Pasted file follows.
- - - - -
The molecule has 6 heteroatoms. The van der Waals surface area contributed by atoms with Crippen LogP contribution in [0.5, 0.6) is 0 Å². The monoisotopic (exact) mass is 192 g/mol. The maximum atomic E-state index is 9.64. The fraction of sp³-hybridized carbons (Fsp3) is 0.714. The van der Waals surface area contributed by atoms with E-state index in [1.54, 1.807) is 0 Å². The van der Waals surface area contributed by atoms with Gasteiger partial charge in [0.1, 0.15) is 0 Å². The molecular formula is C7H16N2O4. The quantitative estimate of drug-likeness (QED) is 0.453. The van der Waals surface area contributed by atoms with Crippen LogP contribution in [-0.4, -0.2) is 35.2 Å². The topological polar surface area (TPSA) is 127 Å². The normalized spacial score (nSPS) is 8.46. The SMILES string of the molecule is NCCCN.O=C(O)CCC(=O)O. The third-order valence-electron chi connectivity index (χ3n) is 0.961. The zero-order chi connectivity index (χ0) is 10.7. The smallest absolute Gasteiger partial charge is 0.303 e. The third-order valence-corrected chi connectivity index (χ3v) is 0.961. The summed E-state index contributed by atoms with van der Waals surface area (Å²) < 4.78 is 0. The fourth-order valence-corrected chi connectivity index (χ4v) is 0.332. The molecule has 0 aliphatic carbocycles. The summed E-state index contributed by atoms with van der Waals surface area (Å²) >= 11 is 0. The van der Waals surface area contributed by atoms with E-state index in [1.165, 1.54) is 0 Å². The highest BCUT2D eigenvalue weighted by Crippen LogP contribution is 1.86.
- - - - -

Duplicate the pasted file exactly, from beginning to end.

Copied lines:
The molecule has 6 heteroatoms. The van der Waals surface area contributed by atoms with Crippen LogP contribution in [0.5, 0.6) is 0 Å². The monoisotopic (exact) mass is 192 g/mol. The maximum atomic E-state index is 9.64. The fraction of sp³-hybridized carbons (Fsp3) is 0.714. The van der Waals surface area contributed by atoms with E-state index in [1.54, 1.807) is 0 Å². The van der Waals surface area contributed by atoms with Gasteiger partial charge in [0.1, 0.15) is 0 Å². The molecular formula is C7H16N2O4. The quantitative estimate of drug-likeness (QED) is 0.453. The van der Waals surface area contributed by atoms with Crippen LogP contribution in [-0.4, -0.2) is 35.2 Å². The topological polar surface area (TPSA) is 127 Å². The normalized spacial score (nSPS) is 8.46. The SMILES string of the molecule is NCCCN.O=C(O)CCC(=O)O. The third-order valence-electron chi connectivity index (χ3n) is 0.961. The zero-order chi connectivity index (χ0) is 10.7. The smallest absolute Gasteiger partial charge is 0.303 e. The third-order valence-corrected chi connectivity index (χ3v) is 0.961. The summed E-state index contributed by atoms with van der Waals surface area (Å²) < 4.78 is 0. The fourth-order valence-corrected chi connectivity index (χ4v) is 0.332. The molecule has 0 aliphatic carbocycles. The summed E-state index contributed by atoms with van der Waals surface area (Å²) >= 11 is 0. The van der Waals surface area contributed by atoms with E-state index in [1.165, 1.54) is 0 Å². The highest BCUT2D eigenvalue weighted by Crippen LogP contribution is 1.86.